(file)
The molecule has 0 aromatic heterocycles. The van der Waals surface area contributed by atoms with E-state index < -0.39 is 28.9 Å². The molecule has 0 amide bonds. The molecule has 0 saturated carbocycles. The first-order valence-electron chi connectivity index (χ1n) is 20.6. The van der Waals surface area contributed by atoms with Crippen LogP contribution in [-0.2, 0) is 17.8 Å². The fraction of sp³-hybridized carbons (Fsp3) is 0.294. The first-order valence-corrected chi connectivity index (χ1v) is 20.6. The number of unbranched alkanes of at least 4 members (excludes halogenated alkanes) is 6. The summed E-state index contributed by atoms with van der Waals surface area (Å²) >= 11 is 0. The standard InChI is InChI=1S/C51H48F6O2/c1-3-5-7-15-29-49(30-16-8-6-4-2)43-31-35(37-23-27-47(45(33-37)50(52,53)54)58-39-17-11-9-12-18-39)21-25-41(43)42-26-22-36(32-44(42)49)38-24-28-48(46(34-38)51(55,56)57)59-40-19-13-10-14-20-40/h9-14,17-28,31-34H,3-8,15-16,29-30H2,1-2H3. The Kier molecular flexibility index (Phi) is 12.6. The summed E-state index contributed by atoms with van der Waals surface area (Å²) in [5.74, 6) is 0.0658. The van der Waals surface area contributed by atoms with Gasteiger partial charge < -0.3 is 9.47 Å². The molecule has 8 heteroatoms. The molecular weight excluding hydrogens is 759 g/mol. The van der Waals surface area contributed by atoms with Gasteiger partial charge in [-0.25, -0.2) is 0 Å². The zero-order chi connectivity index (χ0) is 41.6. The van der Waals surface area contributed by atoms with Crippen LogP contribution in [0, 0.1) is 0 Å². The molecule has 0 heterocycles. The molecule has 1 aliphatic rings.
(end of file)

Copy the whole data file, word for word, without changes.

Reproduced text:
The molecule has 0 aromatic heterocycles. The van der Waals surface area contributed by atoms with E-state index < -0.39 is 28.9 Å². The molecule has 0 amide bonds. The molecule has 0 saturated carbocycles. The first-order valence-electron chi connectivity index (χ1n) is 20.6. The van der Waals surface area contributed by atoms with Crippen LogP contribution in [-0.2, 0) is 17.8 Å². The fraction of sp³-hybridized carbons (Fsp3) is 0.294. The first-order valence-corrected chi connectivity index (χ1v) is 20.6. The number of unbranched alkanes of at least 4 members (excludes halogenated alkanes) is 6. The summed E-state index contributed by atoms with van der Waals surface area (Å²) >= 11 is 0. The standard InChI is InChI=1S/C51H48F6O2/c1-3-5-7-15-29-49(30-16-8-6-4-2)43-31-35(37-23-27-47(45(33-37)50(52,53)54)58-39-17-11-9-12-18-39)21-25-41(43)42-26-22-36(32-44(42)49)38-24-28-48(46(34-38)51(55,56)57)59-40-19-13-10-14-20-40/h9-14,17-28,31-34H,3-8,15-16,29-30H2,1-2H3. The Kier molecular flexibility index (Phi) is 12.6. The summed E-state index contributed by atoms with van der Waals surface area (Å²) in [5.74, 6) is 0.0658. The van der Waals surface area contributed by atoms with Gasteiger partial charge < -0.3 is 9.47 Å². The molecule has 8 heteroatoms. The molecular weight excluding hydrogens is 759 g/mol. The van der Waals surface area contributed by atoms with Gasteiger partial charge in [-0.25, -0.2) is 0 Å². The zero-order chi connectivity index (χ0) is 41.6. The van der Waals surface area contributed by atoms with Crippen LogP contribution in [0, 0.1) is 0 Å². The molecule has 0 heterocycles. The molecule has 1 aliphatic rings.